UAMS Professor’s New Book Sheds Light on Neuroscience and the Law

By Ben Boulden

Cambridge Scholars Publishing recently released a new textbook on the subject “Fundamentals of Neuroscience and the Law,” by UAMS neurobiologist Edgar Garcia-Rill, Ph.D., and Erica Beecher-Monas, a lawyer and professor of law at Wayne State University in Detroit who died in 2017.

The book provides insights into the intersection of these two fields, addressing questions such as why courts sometimes dismiss medically sound mental health diagnoses, and how laws could be drafted to be more scientifically based.

Garcia-Rill and Beecher-Monas planned for the book to serve as a guide to law students and others seeking to understand how the greatly expanded knowledge about the brain and human behavior can be applied in court and legal processes.

The two professors over many years of collaboration wrote several articles in legal journals that make up several chapters of the new book. Together, Beecher-Monas and Garcia-Rill wanted to examine several questions relating to neuroscience and the law: how lawyers and judges could properly use expert testimony in criminal and civil cases, the role of testimony regarding mental health and the concept of “future dangerousness.”

In the 1980s, the U.S. Supreme Court established a new rule of evidence called the Daubert standard, derived from a civil case, Daubert v. Merrell Dow Pharmaceuticals Inc. Garcia-Rill said that standard requires an expert witness to be able to explain science and scientific evidence in an easy-to-understand way to a judge before a trial begins. That judge then can decide whether to allow the witness to give testimony that likely can also be understood by a jury.

The Supreme Court based its decision on the 20th Century philosopher, Karl Popper. Sir Karl Popper was the first speaker at the Philosophy of Science series that Dr. Garcia-Rill spearheaded at UAMS, laying the foundation for his collaboration with Beecher-Monas.

When experts gave mental health testimony in cases in which criminal defendants pleaded insanity, judges often dismissed it because they saw psychology and psychiatry as “soft sciences,” Garcia-Rill said. That attitude persisted even as diagnostic technology and neuroscientists produced harder data and harder evidence.

One important finding in recent decades was in regard to how the health of the brain as an organ might affect criminal behavior.

“For the majority of violent criminal cases where the real problem arises is with frontal lobe damage,” Garcia-Rill said. “Of all the murderers in prisons, over 80 percent had some frontal lobe damage, or they had a congenital problem there. The frontal lobes are the brakes. They keep you from impulsive actions. In addition, alcohol tends to inhibit frontal lobe function. So someone with decreased frontal lobe function who is also drinking alcohol is a recipe for disaster. That is perhaps why four out of five incidences of violence are under the influence of alcohol.”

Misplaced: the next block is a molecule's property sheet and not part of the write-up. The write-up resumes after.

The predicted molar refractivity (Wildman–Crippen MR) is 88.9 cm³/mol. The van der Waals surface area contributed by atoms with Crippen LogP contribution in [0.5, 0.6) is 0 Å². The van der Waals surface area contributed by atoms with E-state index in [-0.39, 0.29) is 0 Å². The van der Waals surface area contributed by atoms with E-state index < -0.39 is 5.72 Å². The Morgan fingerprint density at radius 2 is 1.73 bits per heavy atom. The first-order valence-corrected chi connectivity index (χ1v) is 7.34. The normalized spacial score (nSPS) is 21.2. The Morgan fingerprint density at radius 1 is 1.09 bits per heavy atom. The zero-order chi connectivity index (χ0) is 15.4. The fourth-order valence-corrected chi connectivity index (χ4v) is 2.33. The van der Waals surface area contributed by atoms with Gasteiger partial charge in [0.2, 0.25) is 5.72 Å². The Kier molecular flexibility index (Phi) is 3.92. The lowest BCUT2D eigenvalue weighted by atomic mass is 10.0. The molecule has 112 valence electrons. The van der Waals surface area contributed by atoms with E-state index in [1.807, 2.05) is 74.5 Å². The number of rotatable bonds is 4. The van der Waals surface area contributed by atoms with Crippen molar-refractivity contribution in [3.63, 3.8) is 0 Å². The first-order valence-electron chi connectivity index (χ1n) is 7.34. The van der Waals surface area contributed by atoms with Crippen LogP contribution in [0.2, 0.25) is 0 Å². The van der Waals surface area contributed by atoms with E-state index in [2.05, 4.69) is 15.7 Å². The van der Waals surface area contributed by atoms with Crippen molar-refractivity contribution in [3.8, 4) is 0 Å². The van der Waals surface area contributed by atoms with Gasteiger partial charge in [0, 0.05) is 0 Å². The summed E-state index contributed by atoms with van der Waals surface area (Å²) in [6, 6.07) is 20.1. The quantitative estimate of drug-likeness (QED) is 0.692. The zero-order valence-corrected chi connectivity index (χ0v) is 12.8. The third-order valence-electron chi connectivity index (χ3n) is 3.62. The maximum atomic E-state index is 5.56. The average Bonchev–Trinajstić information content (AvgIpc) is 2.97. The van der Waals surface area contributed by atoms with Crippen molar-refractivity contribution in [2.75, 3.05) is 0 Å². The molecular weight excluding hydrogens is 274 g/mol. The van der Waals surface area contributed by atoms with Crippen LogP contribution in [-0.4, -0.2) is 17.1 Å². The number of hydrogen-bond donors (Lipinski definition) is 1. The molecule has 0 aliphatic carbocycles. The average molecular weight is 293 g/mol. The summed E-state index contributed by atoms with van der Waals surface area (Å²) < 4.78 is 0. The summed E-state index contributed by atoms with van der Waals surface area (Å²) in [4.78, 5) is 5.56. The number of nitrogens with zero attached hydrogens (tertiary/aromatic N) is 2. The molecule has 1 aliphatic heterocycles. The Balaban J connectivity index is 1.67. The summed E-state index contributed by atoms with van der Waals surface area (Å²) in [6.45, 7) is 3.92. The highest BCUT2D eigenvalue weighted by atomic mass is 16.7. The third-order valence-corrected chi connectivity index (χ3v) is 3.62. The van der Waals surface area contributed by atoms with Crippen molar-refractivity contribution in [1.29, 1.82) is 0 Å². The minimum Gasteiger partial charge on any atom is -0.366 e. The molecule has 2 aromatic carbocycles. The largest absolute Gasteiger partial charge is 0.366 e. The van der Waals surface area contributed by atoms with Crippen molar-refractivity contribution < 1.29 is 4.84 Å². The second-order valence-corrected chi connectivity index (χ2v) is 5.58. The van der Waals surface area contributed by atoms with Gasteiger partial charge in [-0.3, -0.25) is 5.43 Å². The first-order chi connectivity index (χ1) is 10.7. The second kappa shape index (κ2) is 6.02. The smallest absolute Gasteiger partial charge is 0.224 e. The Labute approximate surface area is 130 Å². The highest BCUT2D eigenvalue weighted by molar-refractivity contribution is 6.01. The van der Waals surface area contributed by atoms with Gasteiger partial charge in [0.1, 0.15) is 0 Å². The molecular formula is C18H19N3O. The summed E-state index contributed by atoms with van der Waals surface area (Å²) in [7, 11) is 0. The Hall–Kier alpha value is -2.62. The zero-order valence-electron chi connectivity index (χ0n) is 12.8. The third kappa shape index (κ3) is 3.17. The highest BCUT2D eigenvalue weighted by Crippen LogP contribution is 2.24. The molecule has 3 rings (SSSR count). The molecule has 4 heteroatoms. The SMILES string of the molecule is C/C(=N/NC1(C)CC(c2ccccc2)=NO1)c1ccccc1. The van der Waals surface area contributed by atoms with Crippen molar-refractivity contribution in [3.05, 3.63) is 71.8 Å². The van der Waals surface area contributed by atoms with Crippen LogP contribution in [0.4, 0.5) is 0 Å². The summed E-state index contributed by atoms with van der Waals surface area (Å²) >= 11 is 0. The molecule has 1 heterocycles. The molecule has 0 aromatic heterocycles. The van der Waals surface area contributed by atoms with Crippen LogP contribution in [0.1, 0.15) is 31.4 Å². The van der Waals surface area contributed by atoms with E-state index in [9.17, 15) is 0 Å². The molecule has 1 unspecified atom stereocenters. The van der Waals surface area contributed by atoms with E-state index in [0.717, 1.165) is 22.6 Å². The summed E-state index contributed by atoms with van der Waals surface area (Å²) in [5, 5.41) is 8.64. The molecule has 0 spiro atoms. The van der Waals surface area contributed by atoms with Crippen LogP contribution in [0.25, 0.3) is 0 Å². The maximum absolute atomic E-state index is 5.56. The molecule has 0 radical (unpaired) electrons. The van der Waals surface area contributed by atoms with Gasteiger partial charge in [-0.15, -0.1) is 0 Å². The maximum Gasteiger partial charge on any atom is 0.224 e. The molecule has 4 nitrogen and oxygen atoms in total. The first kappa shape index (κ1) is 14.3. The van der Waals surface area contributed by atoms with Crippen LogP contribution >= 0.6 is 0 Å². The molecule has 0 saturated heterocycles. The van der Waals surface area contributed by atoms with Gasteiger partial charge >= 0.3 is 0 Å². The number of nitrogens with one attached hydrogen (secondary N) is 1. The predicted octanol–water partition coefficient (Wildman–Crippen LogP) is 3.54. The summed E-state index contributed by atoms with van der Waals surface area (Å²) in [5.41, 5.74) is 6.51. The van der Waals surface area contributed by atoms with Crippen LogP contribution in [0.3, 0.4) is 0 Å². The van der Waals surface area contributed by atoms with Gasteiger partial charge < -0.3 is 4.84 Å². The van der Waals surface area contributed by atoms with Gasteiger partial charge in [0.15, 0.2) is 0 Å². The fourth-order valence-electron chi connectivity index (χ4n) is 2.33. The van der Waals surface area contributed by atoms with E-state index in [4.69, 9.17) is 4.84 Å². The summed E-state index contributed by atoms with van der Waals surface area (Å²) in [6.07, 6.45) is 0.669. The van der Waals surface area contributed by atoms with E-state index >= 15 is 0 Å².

“It’s never, ever one factor that contributes to someone committing criminal acts of violence,” he said. “There are always multiple factors we don’t know about.”

The authors also examined the concept of “future dangerousness” — the idea that understanding someone’s genetics might help predict whether they might commit crimes in the future. In the 1990s when genomics was still a new science, some legal scholars thought that might be a possibility. Garcia-Rill said while genes may play a role, that role is far from simple. Genes and behavior always are conditioned by many other factors in a person’s development and environment. Genes do not determine behavior, they just make proteins.

Regarding intent and whether someone always chooses to act or not, Garcia-Rill and Beecher-Monas give the example of someone walking along a sidewalk while in conversation yet being ‘preconscious’ of traffic and other pedestrians so as to allow for safe navigation. That is, while we are paying attention to an action, we process information to which we are not paying attention but are well aware of.

“In the same way, we are preconscious to the performance of our voluntary movements, and therefore responsible for all of our actions,” Garcia-Rill said. “And yes, free will is alive and well.”

Studies by the late researcher Benjamin Libet in the early 1980s suggested that one’s voluntary movements begin “unconsciously” because brain waves are manifested in advance of the subjective “will” to move. This led to the suggestion that there is no free will. Libet surmised that individuals still have the ability to stop actions or movements of which they are not fully conscious.  This became known as “free won’t.” But in legal terms, it introduced much confusion.

“It doesn’t mean you’re not responsible,” Garcia-Rill said. “In fact, our interpretation that you are preconsciously aware and not unconscious suggests that you are indeed responsible for everything you’re doing. You’re responsible for that first drink you took at the bar. You can argue about brain damage, but the fact is you still went to the bar and that’s preconscious awareness.”

Garcia-Rill said for too long the legal community and the courts held on to concepts of the brain and mental health that dated back to the 1950s or even earlier. That’s started to change as research like his and his colleagues has become better known. He said he hopes “Fundamentals of Neuroscience and the Law” will be used by law professors and other legal educators to create greater understanding of the role science and scientific expertise can play in the justice system